Izzy Burnham is a member of the Coxless Crew, who rowed on the first leg of the team’s ongoing three stage attempt to become the first crew of women to row unsupported across the Pacific Ocean. They set off from San Francisco on 21st April 2015 in a pink boat called Doris to raise £250,000 for Breast Cancer Care and Walking With The Wounded (WWTW) and Izzy is now back home after having successfully completed the first stage of the row, arriving in Hawaii on 20th July 2015. Outside of the team, Izzy is a solicitor, specialising in intellectual property litigation.
“…I am currently working on arranging the arrival in Cairns. We would like the girls to have a big welcome with lots of family, friends, supporters and media present to celebrate their incredible achievement. It is a challenge though, as it is extremely hard to predict with any accuracy the date of arrival, which makes party planning a little tricky!..”
What is it like to be back on dry land?
I arrived home at the start of August, so I have been home for a few months now. It was wonderful to see family and friends again after my time away, but after catching up with everyone, it was straight back to everyday life. While I am still supporting the team on the water with administrative, logistics and communications support (along with other members of our incredible support team) and continuing the fundraising effort, I am also back at work.
Please can you explain about the alternating fourth seat on the team and why you decided to manage it like this?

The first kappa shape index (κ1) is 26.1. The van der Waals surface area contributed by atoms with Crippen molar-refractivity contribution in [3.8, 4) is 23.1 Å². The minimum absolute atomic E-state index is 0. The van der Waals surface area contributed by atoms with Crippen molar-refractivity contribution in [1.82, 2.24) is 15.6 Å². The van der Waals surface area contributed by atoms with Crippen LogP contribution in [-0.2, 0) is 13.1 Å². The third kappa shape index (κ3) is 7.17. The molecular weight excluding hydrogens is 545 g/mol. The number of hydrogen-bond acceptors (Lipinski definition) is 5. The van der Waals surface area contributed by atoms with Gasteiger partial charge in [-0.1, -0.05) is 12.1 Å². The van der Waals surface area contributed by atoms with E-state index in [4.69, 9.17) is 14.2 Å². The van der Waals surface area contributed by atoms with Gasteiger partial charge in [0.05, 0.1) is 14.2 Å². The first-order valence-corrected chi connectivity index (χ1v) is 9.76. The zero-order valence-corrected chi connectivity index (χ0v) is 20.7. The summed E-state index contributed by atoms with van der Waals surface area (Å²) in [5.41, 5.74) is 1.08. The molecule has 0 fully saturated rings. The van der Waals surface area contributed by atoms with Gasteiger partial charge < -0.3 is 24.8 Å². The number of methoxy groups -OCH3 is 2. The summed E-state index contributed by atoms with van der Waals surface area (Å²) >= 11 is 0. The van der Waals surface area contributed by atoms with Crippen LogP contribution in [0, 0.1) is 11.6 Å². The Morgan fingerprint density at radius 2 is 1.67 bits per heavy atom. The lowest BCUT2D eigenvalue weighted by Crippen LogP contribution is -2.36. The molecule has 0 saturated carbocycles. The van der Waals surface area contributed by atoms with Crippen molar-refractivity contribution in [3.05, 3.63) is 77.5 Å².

The idea to have the fourth seat in the boat as a ‘relay’ seat, with three different people rotating through it for the different legs of the row was something that we considered very early on in the project. However, for a period of the planning stages, we were a team of four and we moved towards the idea of making the whole journey as a team of only four.
For personal reasons, I then made the difficult decision that I did not have the time to commit to the whole journey and could only row as far as Hawaii. At that point, we were extremely lucky to have Lizanne and Meg join the team and we reverted to the original plan of being a team of six, with people rotating through the fourth seat in the boat.
This approach has been a great success. Having different people joining the crew for different stages injects new personality into the crew and makes it easier for those making the whole journey to get back on the boat after each stopover, as they have a new crew member with them raring to go.
You’ve got a really interesting perspective as you’ve been part of the build up to the trip, but now you’re back home as an ambassador for the team. What is this like and is there anything you miss?
I loved my time aboard Doris and I miss the team and the routine on the boat. However, we have an incredible group of people back in the UK providing support to the project (Tony, Keith, Ella, Alex, Kirsten and more) and it is great to be back home and to be able to help them. My main focus points at the moment are making arrangements for the team’s arrival in Cairns and, of course, fundraising.
What is it like as a team ambassador, what sort of media and events have you done, and how do you handle getting asked the same questions over and over again? (We’re trying to avoid this..!)